Because we advise our clients (including foundations) on philanthropic giving, we monitor trends in charitable giving quite closely. In June, the report Giving USA 2019 noted that there was a slight increase (0.7%) in charitable giving during 2018, to roughly $428 billion. But if you look closely at donor types, there was a drop in giving by private citizens, who comprise the bulk of charitable giving in the US — historically, 70% or more.
Individuals and families gave 1.1% less to charities in 2018 (a total of $292 billion), despite the relatively strong economy. Meanwhile, giving by corporations increased by 5.4% and by foundations 7.3%.
We are not surprised by these results. Tax deductions are not the main reason people usually give to charities, but they are a factor. And the 2017 Tax Act has quite a few elements that can impact charitable giving. For one, the standard deduction doubled starting in 2018 (to roughly $12,000 for individuals and $24,000 for married couples filing jointly). As a result, fewer Americans have cause to claim itemized deductions, including charitable contributions. In any one year, many families are finding it more beneficial to claim the standard deduction, especially since the property tax deduction was capped at $10,000 annually. Also, the federal estate tax exclusion was doubled to roughly $11.2 million per person, at least until the end of 2025, providing less incentive for some to give away wealth during their lifetime.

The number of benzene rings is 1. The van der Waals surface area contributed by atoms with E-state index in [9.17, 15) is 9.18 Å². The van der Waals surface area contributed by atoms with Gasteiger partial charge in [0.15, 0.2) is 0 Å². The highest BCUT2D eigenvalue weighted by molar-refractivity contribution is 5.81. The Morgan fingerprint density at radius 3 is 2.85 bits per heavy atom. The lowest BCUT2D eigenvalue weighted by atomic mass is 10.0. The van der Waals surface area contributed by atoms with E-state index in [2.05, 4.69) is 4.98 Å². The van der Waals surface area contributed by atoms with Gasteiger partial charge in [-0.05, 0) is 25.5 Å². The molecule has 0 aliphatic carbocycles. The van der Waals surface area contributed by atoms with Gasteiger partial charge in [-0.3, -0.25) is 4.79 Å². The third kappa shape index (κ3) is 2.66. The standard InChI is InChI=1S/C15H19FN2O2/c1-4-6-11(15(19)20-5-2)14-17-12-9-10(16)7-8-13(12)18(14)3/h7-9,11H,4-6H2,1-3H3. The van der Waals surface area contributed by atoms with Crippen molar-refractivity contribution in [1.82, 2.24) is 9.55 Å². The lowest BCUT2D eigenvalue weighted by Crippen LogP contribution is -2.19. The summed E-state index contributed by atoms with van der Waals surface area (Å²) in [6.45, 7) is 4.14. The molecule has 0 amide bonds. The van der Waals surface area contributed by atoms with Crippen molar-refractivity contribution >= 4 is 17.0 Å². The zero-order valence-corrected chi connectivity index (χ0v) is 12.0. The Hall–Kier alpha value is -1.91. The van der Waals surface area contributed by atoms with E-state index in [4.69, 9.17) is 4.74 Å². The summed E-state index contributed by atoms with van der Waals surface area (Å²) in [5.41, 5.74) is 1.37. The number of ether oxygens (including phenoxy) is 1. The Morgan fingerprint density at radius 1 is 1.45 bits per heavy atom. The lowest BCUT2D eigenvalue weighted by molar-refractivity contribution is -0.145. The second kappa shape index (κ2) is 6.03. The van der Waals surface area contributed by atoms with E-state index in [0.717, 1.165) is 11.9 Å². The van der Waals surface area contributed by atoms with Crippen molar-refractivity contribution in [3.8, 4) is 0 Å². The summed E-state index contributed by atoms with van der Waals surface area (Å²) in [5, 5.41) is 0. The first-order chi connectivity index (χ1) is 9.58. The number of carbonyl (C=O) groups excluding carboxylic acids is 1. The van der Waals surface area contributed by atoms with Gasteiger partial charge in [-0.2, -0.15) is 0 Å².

It’s possible that the 2018 drop in charitable giving could be temporary. As we have been advising clients, it can be more beneficial under the current tax law to bunch charitable contributions into a single year so that your itemized deductions for that year are higher than the standard deduction. That giving can go directly to individual charities or to a Donor-Advised Fund (DAF), where assets given away can be held until you determine which charities you want to support.
As people apply new giving strategies to adapt to the 2017 Tax Act, perhaps we will see charitable giving become more volatile — down one year and up the next. Time will tell. In the meantime, charitable giving that is part of a well-structured estate plan can provide great benefits (both personal and tax-wise), while creating a legacy for generations to come.